Interview: Laurie Anderson, musician

LAURIE Anderson was at home in New York for a few hours last month - a rare occurrence.

The musician and multimedia artist had returned from Poland, where she had performed improvised music with the saxophonist and composer John Zorn and the bassist Bill Laswell. Soon she would be off to Iceland for a solo recital, and then to Australia, where she was a curator of the Vivid Live arts festival in Sydney with her husband, Lou Reed. In addition to retrospective and work-in-progress performances, she would introduce a video installation and give a high-frequency outdoor concert composed primarily for an audience of dogs. (It was apparently a hit.)

Consequently her TriBeCa loft - her base of operations since 1975 - was a hive of activity, including a conference about a coming museum installation in Brazil and various promotional tasks surrounding the release of Homeland, her first album of new material in nearly ten years. Thirty-odd years into a career that began on the fringes of the downtown avant-garde scene, Anderson, 63, is more prolific than ever and, together with Reed, has ascended to New York art world royalty. The two were even queen and king of this year's Mermaid Parade at Coney Island.

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When we meet, Anderson - dressed in a dark plaid shirt and loose, cement-coloured trousers - is still thinking about Poland. Before her show there she visited Majdanek, a former Nazi concentration camp, with Zorn. "It was a devastating trip," she says in her home studio, which overlooks the ruins of a Hudson River pier. "Zorn and I spent two hours crying after walking through this thing, and just couldn't stop crying."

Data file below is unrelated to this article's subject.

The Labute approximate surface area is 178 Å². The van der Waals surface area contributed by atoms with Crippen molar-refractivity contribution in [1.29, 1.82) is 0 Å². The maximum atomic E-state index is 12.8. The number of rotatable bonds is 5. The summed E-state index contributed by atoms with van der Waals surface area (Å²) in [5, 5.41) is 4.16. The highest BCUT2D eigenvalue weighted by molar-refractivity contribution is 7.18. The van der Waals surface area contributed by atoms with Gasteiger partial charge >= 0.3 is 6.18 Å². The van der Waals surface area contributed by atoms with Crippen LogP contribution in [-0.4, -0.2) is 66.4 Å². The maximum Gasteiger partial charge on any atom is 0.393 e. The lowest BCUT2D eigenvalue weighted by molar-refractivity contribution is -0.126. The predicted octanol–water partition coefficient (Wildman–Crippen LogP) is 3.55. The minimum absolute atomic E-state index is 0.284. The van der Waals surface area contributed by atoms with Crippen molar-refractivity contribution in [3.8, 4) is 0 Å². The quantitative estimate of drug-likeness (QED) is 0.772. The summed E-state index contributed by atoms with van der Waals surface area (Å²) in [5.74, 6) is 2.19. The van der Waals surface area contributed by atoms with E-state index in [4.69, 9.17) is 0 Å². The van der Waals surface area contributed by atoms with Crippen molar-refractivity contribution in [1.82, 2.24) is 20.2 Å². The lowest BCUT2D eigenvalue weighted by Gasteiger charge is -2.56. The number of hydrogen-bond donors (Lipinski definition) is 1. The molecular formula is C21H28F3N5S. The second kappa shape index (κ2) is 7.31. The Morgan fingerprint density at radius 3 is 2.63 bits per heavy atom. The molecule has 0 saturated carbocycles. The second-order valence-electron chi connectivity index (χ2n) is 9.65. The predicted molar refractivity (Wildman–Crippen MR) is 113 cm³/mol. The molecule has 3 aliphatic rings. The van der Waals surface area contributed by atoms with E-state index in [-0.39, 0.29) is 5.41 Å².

It's an understandable response, yet slightly surprising to hear coming from Anderson, whose work often considers the horrors and follies of humanity from a cool, more detached perspective. Her signature song, the left-field 1981 new-wave hit O Superman, conflated maternal succour with the psychology of the modern corporate state using electronically processed verse. "So hold me, Mom, in your long arms," Anderson sang, "Your petrochemical arms/Your military arms."

Homeland similarly twists together ideas of the personal and political, beginning with the title, a word that has acquired ominous overtones in the shadow of 11 September, 2001.

"It's a very cold, bureaucratic word," Anderson says. "No-one I know would say 'my homeland'." She notes its recent pairing with the word "security", which she contends "is not about security, really, but more about control. The phrase doesn't make anyone feel particularly safe, does it?"

Sociology of language notwithstanding, Homeland may be the most frankly emotional record Anderson has ever made. The album is dedicated to her parents, and the mood veers between degrees of darkness.

The lead track, Transitory Life, begins with a yarn spinner's sly indictment - "It's a good time for bankers, and winners, and sailors" - then segues into a more intimate voice, describing the funeral of a grandmother who "lies there in her shiny black coffin, looks just like a piano". The music is shaped by a stark, mournful viola line played by Eyvind Kang, and a pair of igils - horse-head fiddles - played by members of Chirgilchin, a Tuvan traditional group Anderson has performed with. The Lake and The Beginning Of Memory are slowly unfolding songs that each refer to the death of a father.

But the sense of loss on Homeland goes beyond family. Dark Time In The Revolution tries to square modern-day America with the nation Tom Paine was defining when he wrote Common Sense. "You thought there were things that had disappeared forever/Things from the Middle Ages/Beheadings and hangings and people in cages," Anderson intones over Joey Baron's inexorable tom-tom rolls. "And suddenly they're alright, welcome to the American night."

For the record's 11-minute centrepiece, Another Day In America, Anderson uses a vocal processor to assume a male persona, a trick she first used in 1978 as MC of a tribute to the writer William S Burroughs. She referred to the character as "the Voice of Authority" back then. Now he's aged and acquired a name - Fenway Bergamot - coined by Reed.